In an updated article authored by Harper Neidig at The Hill released April 24, 2022, the Justice Department again pledges a “crackdown” on white-collar crime claiming the Trump administration promoted a historic decline in law enforcement efforts targeted at white-collar crime, especially fraud, during its tenure.

In support of this white-collar crime intensification initiative, in a series of speeches since November, top DOJ officials have warned white-collar defense attorneys that prosecutors will be less willing to offer leniency to repeat corporate offenders and more aggressive in investigating wrongdoing.

“Corporate crime weakens our economic institutions by undermining public trust in the fairness of those institutions,” Attorney General Merrick Garland said in a speech last month to the American Bar Association’s Institute on White Collar Crime.

“Failing to aggressively prosecute such crimes weakens our democratic institutions by undermining public trust in the rule of law,” added Garland, who said the essence of the law was to treat cases equally so there was not one rule for the rich and powerful and another for the poor and powerless.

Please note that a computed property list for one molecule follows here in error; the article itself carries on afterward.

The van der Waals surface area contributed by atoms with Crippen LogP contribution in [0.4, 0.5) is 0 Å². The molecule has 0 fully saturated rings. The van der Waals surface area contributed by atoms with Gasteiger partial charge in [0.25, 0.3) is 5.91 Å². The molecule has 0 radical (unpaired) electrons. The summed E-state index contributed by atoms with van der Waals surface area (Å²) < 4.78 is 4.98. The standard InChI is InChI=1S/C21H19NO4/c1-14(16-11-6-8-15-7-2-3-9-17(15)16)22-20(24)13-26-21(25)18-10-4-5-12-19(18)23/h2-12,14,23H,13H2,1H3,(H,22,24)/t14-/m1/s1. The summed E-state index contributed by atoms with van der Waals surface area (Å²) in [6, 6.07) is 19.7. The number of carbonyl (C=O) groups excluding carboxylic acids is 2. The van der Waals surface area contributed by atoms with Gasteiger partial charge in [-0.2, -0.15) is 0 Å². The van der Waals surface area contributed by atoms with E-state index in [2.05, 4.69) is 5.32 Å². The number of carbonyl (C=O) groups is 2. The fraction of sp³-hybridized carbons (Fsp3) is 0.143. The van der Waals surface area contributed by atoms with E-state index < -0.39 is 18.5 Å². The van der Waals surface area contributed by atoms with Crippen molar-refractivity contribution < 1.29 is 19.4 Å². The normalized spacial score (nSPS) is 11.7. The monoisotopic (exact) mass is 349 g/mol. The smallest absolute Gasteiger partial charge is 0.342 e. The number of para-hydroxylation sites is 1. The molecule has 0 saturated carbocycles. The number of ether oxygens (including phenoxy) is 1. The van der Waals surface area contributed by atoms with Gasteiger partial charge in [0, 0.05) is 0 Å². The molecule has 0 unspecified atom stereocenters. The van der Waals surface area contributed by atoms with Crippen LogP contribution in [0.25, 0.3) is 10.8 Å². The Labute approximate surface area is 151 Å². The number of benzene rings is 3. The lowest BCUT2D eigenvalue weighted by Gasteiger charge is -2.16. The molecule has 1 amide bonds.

“To fail to aggressively prosecute corporate crime leads citizens to doubt that their government adheres to this principle. The Justice Department does not intend to fail,” he said.

The DOJ’s new commitment has been encouraging to advocates, though many remain skeptical that the DOJ will put muscle and money behind its rhetoric.

“There’s been a meaningful shift in the way DOJ talks about corporate crime,” said Rick Claypool, the research director for the nonprofit advocacy group Public Citizen. “But what they can do [to show they’re serious] is start prosecuting cases.”

Claypool said the Trump administration was “bending over backward” to avoid cracking down on corporate America, which will make the new DOJ’s job tougher.

“They have got quite a hill to climb,” he said. “And it’s likely the case that because of the Trump administration’s policies, they’re even further behind than they seem because these cases take a long time to investigate and prosecute.”

Deputy Attorney General Lisa Monaco issued a memo in October announcing policy changes for charging and punishing corporate crime. It largely restored late Obama-era practices that placed a greater emphasis on seeking individual accountability in cases of corporate wrongdoing.

Those practices, implemented by Monaco’s predecessor Sally Yates in 2015, went largely untested as the Trump administration revised them.

Monaco, who helped lead the federal prosecution of Enron executives, said she learned from that experience the need for prosecutors to seek individual accountability at the top when they encounter corporate cultures of “greed and hubris.”